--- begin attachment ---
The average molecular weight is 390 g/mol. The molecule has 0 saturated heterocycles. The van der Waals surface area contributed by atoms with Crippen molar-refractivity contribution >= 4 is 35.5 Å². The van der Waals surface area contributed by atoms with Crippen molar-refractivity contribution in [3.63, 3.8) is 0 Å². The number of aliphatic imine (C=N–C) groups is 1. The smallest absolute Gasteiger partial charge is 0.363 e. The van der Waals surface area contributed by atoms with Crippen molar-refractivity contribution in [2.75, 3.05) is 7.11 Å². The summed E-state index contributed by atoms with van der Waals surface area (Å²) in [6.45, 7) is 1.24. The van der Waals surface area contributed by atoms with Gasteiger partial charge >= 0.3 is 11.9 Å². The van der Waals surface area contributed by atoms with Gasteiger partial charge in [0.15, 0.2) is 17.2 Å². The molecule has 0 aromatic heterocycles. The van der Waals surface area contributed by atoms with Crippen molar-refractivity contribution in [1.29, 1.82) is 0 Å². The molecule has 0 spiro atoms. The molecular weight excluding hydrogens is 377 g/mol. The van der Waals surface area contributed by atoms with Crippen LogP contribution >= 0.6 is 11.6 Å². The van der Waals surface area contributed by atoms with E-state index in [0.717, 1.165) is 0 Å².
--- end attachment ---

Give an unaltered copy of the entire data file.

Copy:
The average molecular weight is 390 g/mol. The molecule has 0 saturated heterocycles. The van der Waals surface area contributed by atoms with Crippen molar-refractivity contribution >= 4 is 35.5 Å². The van der Waals surface area contributed by atoms with Crippen molar-refractivity contribution in [3.63, 3.8) is 0 Å². The number of aliphatic imine (C=N–C) groups is 1. The smallest absolute Gasteiger partial charge is 0.363 e. The van der Waals surface area contributed by atoms with Crippen molar-refractivity contribution in [2.75, 3.05) is 7.11 Å². The summed E-state index contributed by atoms with van der Waals surface area (Å²) in [6.45, 7) is 1.24. The van der Waals surface area contributed by atoms with Gasteiger partial charge >= 0.3 is 11.9 Å². The van der Waals surface area contributed by atoms with Gasteiger partial charge in [0.15, 0.2) is 17.2 Å². The molecule has 0 aromatic heterocycles. The van der Waals surface area contributed by atoms with Crippen molar-refractivity contribution in [1.29, 1.82) is 0 Å². The molecule has 0 spiro atoms. The molecular weight excluding hydrogens is 377 g/mol. The van der Waals surface area contributed by atoms with Crippen LogP contribution >= 0.6 is 11.6 Å². The van der Waals surface area contributed by atoms with E-state index in [0.717, 1.165) is 0 Å².